Bald eagle ignites Metchosin grassfire

An unfortunate bald eagle hit a powerline, burst into flames and sparked a grassfire in Metchosin Wednesday afternoon.

An unfortunate bald eagle hit a powerline, burst into flames and sparked a grassfire in Metchosin Wednesday afternoon.

Shortly after 4 p.m. above Happy Valley and Rocky Point roads, an eagle’s wingspan likely crossed two powerlines, surmised Metchosin firefighter Capt. Eric Meredith.

Residents living across the street heard an explosion and simultaneously their power went out. Then they saw smoke.

Meredith was at the Metchosin fire hall by himself and could also smell smoke. He jumped in an engine, raced to the intersection and doused the grassfire.

“What I noticed was a charred eagle,” Meredith said. “As soon as the cross span hit both power lines, the eagle exploded on impact.”

The grass fire measured 20 by 30 feet. Eagles are commonly seen flying around that intersection.

Birds sparking fires is unusual, Meredith said. Witnesses claimed a bird flew into powerlines and lit a grass fire at Pedder Bay about seven years ago, but the body wasn’t recovered. This is the first proven case he’s seen in Metchosin.

It’s rare for birds to start fires after bursting into flames, but birds with large wingspans occasionally do touch two powerlines and electrocute themselves, said Christina Carrieres, a wildlife rehabilitator at Wild Animal Rescue Centre in Metchosin.

“This happens once in a while, but not often,” Carrieres said. In last known incident several months ago, a bald eagle hit powerlines at the Quadra Street and McKenzie Avenue intersection.

Birds which are known to have electrocuted themselves on powerlines are reported the the Ministry of Environment and that is passed on to BC Hydro. If birds repeatedly hit lines in the same locations, BC Hydro may put up bird deflectors –- which can be coils of wire that increase the apparent diametre of the cable or shiny hanging disks.

Deflectors can save birds and reduce subsequent power outages. A number of the coils were installed on lines at the Saanich-View Royal border in 2007 near Craigflower bridge after two swans electrocuted themselves.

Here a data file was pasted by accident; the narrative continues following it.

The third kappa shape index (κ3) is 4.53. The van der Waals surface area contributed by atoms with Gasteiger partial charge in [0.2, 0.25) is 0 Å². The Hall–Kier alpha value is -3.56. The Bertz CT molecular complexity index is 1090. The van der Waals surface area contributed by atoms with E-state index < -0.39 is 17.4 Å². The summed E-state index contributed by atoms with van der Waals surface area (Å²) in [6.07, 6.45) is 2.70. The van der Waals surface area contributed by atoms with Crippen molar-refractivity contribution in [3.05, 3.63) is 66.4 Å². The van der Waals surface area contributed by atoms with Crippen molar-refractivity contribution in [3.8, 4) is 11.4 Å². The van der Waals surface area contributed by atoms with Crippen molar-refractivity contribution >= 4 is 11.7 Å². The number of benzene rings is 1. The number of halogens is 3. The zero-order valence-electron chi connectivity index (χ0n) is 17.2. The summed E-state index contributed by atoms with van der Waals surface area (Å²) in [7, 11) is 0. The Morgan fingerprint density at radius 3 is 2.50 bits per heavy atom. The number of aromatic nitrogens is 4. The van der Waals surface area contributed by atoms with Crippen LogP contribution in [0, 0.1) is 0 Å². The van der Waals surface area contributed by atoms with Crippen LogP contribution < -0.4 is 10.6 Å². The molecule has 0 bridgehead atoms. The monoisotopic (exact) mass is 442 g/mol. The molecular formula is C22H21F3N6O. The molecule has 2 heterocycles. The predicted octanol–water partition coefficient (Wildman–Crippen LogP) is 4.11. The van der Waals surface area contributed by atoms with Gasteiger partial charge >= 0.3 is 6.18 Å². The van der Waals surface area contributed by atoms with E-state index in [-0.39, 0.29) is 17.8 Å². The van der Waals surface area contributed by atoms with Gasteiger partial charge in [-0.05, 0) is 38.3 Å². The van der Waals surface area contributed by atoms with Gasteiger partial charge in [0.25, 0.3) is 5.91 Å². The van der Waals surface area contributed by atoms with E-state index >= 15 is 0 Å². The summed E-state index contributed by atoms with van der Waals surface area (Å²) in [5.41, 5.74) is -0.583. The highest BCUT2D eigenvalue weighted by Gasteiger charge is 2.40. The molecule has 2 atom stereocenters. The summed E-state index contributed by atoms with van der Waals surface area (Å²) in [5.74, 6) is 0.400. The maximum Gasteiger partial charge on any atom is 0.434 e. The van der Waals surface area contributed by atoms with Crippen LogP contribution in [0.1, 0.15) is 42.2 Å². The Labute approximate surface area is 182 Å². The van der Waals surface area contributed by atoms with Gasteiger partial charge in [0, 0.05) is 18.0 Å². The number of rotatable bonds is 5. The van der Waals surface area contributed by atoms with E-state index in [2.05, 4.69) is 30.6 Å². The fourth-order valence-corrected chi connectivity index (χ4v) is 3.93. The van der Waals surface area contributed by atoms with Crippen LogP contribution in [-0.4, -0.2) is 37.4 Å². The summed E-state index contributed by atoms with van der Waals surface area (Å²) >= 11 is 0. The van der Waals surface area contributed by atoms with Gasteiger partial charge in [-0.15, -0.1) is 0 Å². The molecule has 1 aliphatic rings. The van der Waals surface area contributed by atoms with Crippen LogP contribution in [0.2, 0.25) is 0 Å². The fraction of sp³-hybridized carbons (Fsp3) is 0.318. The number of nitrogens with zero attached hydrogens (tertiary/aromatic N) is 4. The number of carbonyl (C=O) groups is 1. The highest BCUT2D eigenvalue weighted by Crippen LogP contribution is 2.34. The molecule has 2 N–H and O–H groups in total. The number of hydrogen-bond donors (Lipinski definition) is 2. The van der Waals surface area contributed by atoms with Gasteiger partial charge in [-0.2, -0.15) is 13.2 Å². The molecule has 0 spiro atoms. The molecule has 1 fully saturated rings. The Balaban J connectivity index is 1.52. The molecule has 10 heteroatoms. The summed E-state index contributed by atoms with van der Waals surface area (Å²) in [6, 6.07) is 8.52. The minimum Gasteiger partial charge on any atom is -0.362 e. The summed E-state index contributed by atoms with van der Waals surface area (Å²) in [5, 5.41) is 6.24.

“The deflectors are really helpful,” Carrieres said. “They are shiny and catch the sun so the birds know there is something there.”

reporter@goldstreamgazette.com

 

Just Posted

Timelapse shows Blue Morpho chrysalis morphing at Butterfly Gardens

One of many speices of butterlflies at the Buterfly Garden

Greater Victoria workforce gets older but also more diverse

By 2036, Greater Victoria will have roughly two workers for every person 65 years and older

Free blood type tattoo with donation draws crowds in Finland

One in two people is eligible and able to donate blood, but only one in 60 people actually do

Greater Victoria enjoys sunny first day of spring

Summer-like temperatures of 21 degrees hit Wednesday for first day of spring

VIDEO: Can you believe it? This B.C. hill pulls cars backwards up a slope

Sir Isaac Newton had clearly never been to this Vernon anomaly when he discovered gravity

POLL: When do you think the next major earthquake will hit Vancouver Island?

According to seismologists, Vancouver Island is overdue for a magnitude 7 earthquake.… Continue reading

Greater Victoria Wanted List for the week of March 19

Greater Victoria Crime Stoppers is seeking the public’s help in locating the… Continue reading

View Royal council to discuss proposed 3.5% tax increase tonight

Budget open house to directly precede the council meeting

Canucks hang on for 7-4 win over Senators

Horvat nets 2 for Vancouver

European, Canadian regulators to do own review of Boeing jet

Air Canada plans to remove the Boeing 737 Max from its schedule at least through July 1

Prime minister defends Liberal budget measures as sales effort gets underway

Conservatives under Andrew Scheer say it’s a spree funded by borrowing against the future

Mayor meets with B.C. health minister on homeless taxi transfers

Two homeless people were discharged from Surrey Memorial and sent to a Chilliwack shelter

B.C. lottery winner being sued by co-workers

They claim he owes them $200,000 each, in a lawsuit filed in B.C. Supreme Court in Vancouver

Most Read